Methodology

explanation of methodology

raised in 2018
RiskTech: Will This Save The Legal Industry?
RiskTech: Will This Save The Legal Industry? 1024 465 Raymond Blijd

Since 2016, the only sector impacting the legal industry which showed measurable growth of new ventures and funding is RiskTech. So is this the new “LegalTech”?

What is RiskTech?

RiskTech is technology that is helping you avoid prosecution from the government, litigation from anyone or bankruptcy by stupidity. We’ll get to the stupidity in a bit.

Originally the term RiskTech is derived from the more broad sector term RegTech which stands for Regulation Technology. RegTech was used to describe the companies and technologies that assisted FinTech companies in implementing financial regulations. How did RegTech become an industry in itself? I once studied the number of laws per sector in the Netherlands and the financial sector was a clear winner with the most number of rules.

We quickly realized that RegTech wasn’t limited to the financial sector during the analysis of profiles. We discovered a breed of technology companies managing risk and regulations in heavily scrutinized areas like Cannabis and Health. Recently Snoop Dogg backed Metrc raised $50 million to track weed. Other popular topics companies are tackling are Identity, KYC (Know Your Customer), Fraud and Privacy.

Not only the companies that prevent risk but also the ones that are insuring against it are considered RiskTech. While a lawyer may offer a legal product, like a contract, to cover a defined set of risks. Insurance companies use complex calculations on data to issue you a blanket coverage on the same set. Therefore almost everyone regularly pays for some kind of insurance policy but few have a legal counsel on speed dial.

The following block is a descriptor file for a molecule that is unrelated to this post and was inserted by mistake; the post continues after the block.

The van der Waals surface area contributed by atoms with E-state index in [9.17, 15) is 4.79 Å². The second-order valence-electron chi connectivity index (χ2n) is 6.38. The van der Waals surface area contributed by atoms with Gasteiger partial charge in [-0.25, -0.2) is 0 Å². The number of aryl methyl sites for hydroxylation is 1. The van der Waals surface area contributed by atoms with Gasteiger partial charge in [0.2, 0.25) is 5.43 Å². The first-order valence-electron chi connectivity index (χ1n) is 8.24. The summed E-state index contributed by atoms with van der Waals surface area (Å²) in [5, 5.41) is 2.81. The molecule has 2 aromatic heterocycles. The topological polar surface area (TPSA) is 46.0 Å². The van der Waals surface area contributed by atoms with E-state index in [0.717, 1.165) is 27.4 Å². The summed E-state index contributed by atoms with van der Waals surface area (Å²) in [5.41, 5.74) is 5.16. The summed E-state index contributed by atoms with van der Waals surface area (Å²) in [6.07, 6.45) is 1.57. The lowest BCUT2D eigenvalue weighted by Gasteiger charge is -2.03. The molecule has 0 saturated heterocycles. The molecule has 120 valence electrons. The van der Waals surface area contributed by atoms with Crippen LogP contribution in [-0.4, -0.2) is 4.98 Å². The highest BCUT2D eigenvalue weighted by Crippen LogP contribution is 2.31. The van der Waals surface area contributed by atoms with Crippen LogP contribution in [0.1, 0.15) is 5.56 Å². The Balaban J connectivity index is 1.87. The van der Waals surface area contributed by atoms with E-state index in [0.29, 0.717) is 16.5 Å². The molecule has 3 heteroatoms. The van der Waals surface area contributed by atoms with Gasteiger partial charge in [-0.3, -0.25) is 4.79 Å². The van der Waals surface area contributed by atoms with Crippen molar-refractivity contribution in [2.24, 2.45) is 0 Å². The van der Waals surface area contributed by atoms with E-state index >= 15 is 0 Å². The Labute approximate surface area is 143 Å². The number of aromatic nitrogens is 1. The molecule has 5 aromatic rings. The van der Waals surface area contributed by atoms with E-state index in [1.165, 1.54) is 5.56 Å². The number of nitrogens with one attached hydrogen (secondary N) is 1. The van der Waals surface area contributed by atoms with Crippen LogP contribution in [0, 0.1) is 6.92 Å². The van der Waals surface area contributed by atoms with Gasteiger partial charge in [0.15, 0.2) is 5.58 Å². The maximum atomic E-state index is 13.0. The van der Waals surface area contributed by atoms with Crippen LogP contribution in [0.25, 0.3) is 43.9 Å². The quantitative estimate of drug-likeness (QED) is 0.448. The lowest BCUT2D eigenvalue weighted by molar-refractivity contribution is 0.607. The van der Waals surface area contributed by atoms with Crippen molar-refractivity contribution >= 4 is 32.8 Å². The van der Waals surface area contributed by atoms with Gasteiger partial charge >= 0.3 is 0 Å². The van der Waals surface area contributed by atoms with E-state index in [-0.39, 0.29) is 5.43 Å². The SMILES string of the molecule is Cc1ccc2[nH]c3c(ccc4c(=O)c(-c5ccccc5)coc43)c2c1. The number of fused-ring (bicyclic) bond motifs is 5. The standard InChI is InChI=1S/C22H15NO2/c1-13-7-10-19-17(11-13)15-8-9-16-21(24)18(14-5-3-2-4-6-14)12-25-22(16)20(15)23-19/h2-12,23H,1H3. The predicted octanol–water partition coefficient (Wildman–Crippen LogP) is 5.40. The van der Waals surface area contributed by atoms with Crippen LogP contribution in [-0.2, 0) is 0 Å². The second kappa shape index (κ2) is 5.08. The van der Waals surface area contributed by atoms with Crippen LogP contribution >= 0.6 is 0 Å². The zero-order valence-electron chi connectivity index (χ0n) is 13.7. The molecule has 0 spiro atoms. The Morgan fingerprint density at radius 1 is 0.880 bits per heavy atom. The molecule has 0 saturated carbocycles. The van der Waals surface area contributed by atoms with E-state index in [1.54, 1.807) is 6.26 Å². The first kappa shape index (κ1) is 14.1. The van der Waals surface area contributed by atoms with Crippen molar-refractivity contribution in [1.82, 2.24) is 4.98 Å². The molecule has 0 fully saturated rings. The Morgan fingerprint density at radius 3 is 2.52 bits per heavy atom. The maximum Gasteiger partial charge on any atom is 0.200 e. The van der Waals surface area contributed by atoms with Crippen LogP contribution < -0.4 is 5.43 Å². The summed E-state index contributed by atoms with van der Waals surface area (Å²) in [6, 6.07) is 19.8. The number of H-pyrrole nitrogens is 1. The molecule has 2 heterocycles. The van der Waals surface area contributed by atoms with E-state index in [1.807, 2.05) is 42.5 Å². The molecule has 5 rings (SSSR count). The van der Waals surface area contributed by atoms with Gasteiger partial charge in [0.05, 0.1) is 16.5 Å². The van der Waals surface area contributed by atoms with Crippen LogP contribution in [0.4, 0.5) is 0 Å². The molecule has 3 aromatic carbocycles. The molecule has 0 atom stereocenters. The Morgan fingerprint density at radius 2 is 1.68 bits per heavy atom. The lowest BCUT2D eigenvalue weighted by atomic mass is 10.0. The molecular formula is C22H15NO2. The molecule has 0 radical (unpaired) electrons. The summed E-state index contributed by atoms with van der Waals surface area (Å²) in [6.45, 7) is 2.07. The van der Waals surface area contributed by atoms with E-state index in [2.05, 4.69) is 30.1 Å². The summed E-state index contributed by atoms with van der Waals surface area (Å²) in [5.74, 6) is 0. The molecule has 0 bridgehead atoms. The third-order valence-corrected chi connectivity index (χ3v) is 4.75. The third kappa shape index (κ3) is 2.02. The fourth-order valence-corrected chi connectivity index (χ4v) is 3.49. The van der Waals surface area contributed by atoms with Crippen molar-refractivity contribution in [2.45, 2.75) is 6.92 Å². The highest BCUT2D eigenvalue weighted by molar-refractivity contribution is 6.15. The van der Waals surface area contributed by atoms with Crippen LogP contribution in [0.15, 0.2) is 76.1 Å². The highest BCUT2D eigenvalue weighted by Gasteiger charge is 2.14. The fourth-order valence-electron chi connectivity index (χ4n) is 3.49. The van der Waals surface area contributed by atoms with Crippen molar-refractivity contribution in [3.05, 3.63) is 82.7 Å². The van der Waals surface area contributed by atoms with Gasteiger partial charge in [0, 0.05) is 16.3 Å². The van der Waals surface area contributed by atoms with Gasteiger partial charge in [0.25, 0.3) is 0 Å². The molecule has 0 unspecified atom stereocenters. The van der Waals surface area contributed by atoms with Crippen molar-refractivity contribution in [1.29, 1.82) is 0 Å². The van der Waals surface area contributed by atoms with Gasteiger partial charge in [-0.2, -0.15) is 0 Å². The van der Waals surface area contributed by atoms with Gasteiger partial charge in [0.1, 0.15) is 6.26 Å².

Last but probably the first RegTech in human history is Tax. Everyone needs to pay taxes and not paying them puts you on a likely path towards bankruptcy.

There are over 170 unique labels we managed to put on RegTech companies in the Legalpioneer dataset. Here’s how we aim to make sense of the landscape:

Sector Market And they do?
Legal LegalTech does legal work
Law find legal work
RegTech RiskTech avoid legal work
FinTech comply with regulations
WealthTech a (rich) FinTech subset
Tax ..obviously..
CivicTech influence the law

Why is RiskTech growing?

First, we were digging for gold, then we were drilling for oil, now its hoarding Data. Tim Cook’s blistering attack on the ‘data industrial complex’ wasn’t just an indictment of “free” services such as Google and Facebook. It actually was the best marketing for the RiskTech industry.

This simple dynamic of danger in data has driven the growth and there is a metric that revealed this: Valuation. The average valuation based on our data set is calculated by taking the total number of companies in each sector and dividing them by total dollars raised in their sector. The horizontal ax shows the year a company was founded. By this measure, RegTech companies started in 2010-11 are now hitting full stride and for “as little as 14 million dollars in the bank, you have a fair shot in this market.

How does RiskTech work?

Just like your email spam filter, RiskTech uses smart technologies to filter risk in data. A straightforward way to achieve risk-free data is to anonymize it. The latest 2018 funding dashboard featured two FinTech companies that offer to process payments anonymously in crypto or cash transactions.

Another approach to minimizing risk in data is to lock it up cryptographically with Blockchain. In our analysis of Initial Coin Offerings (ICO’s), we discovered that the second most popular use case for Blockchain was securing user data to monetize it. Ventures like ONO Social and Yours collectively raised 61.7 million dollars this year alone which is part of 133 million dollars raised in this area.

Finally, as an individual, you would like to avoid having a lapse in judgment send you to jail. It took Elon Musk a single tweet with two specific words (“Private” and “Secured”) and one $ amount (“$420”) to almost accomplish this.

If tech could have stripped any of these terms from the tweet before it hit the net, the Tesla board would have been very happy. This tech is already in use but, unfortunately, not for this purpose.

Saving A Fair Society

This post started as another RiskTech love story since the numbers showed more money sits in RegTech as opposed to Legal. However this year, all markets have been receiving a firm handshake from investors.